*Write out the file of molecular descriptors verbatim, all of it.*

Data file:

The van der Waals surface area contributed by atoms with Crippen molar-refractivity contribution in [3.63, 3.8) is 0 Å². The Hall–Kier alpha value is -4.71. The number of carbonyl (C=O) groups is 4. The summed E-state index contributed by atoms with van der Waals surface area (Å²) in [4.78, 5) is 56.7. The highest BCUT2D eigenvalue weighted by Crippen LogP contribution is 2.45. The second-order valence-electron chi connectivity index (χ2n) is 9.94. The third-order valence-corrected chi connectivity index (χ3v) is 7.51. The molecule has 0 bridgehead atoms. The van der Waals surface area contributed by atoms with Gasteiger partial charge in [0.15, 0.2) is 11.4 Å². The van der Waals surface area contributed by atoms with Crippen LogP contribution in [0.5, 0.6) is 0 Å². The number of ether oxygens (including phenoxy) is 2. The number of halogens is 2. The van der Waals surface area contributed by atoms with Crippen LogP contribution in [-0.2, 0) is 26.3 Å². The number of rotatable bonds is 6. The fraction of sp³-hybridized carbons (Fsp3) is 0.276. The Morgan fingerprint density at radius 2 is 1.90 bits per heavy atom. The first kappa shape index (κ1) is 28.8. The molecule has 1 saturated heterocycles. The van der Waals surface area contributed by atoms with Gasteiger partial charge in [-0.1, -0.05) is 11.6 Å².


The van der Waals surface area contributed by atoms with Crippen molar-refractivity contribution in [3.63, 3.8) is 0 Å². The Hall–Kier alpha value is -4.71. The number of carbonyl (C=O) groups is 4. The summed E-state index contributed by atoms with van der Waals surface area (Å²) in [4.78, 5) is 56.7. The highest BCUT2D eigenvalue weighted by Crippen LogP contribution is 2.45. The second-order valence-electron chi connectivity index (χ2n) is 9.94. The third-order valence-corrected chi connectivity index (χ3v) is 7.51. The molecule has 0 bridgehead atoms. The van der Waals surface area contributed by atoms with Gasteiger partial charge in [0.15, 0.2) is 11.4 Å². The van der Waals surface area contributed by atoms with Crippen LogP contribution in [0.5, 0.6) is 0 Å². The number of ether oxygens (including phenoxy) is 2. The number of halogens is 2. The van der Waals surface area contributed by atoms with Crippen LogP contribution in [-0.2, 0) is 26.3 Å². The number of rotatable bonds is 6. The fraction of sp³-hybridized carbons (Fsp3) is 0.276. The Morgan fingerprint density at radius 2 is 1.90 bits per heavy atom. The first kappa shape index (κ1) is 28.8. The molecule has 1 saturated heterocycles. The van der Waals surface area contributed by atoms with Gasteiger partial charge in [-0.1, -0.05) is 11.6 Å².